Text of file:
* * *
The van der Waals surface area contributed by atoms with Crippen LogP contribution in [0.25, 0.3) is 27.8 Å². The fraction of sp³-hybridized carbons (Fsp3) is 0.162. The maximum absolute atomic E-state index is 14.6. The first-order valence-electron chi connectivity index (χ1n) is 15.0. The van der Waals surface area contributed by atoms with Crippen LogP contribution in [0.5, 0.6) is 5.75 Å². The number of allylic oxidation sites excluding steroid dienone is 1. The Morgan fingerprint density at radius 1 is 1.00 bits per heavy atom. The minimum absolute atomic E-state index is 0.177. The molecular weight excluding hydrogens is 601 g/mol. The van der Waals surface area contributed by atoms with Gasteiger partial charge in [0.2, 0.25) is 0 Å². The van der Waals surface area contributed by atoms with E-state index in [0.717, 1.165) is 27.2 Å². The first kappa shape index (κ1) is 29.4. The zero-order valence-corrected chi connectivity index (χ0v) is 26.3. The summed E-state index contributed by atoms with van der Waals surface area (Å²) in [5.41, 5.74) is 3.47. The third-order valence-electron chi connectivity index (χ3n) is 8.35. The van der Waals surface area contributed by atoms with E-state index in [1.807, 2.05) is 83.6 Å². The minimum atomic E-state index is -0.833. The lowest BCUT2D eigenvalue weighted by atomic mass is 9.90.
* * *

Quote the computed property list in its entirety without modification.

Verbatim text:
The van der Waals surface area contributed by atoms with Crippen LogP contribution in [0.25, 0.3) is 27.8 Å². The fraction of sp³-hybridized carbons (Fsp3) is 0.162. The maximum absolute atomic E-state index is 14.6. The first-order valence-electron chi connectivity index (χ1n) is 15.0. The van der Waals surface area contributed by atoms with Crippen LogP contribution in [0.5, 0.6) is 5.75 Å². The number of allylic oxidation sites excluding steroid dienone is 1. The Morgan fingerprint density at radius 1 is 1.00 bits per heavy atom. The minimum absolute atomic E-state index is 0.177. The molecular weight excluding hydrogens is 601 g/mol. The van der Waals surface area contributed by atoms with Gasteiger partial charge in [0.2, 0.25) is 0 Å². The van der Waals surface area contributed by atoms with E-state index in [0.717, 1.165) is 27.2 Å². The first kappa shape index (κ1) is 29.4. The zero-order valence-corrected chi connectivity index (χ0v) is 26.3. The summed E-state index contributed by atoms with van der Waals surface area (Å²) in [5.41, 5.74) is 3.47. The third-order valence-electron chi connectivity index (χ3n) is 8.35. The van der Waals surface area contributed by atoms with E-state index in [1.807, 2.05) is 83.6 Å². The minimum atomic E-state index is -0.833. The lowest BCUT2D eigenvalue weighted by atomic mass is 9.90.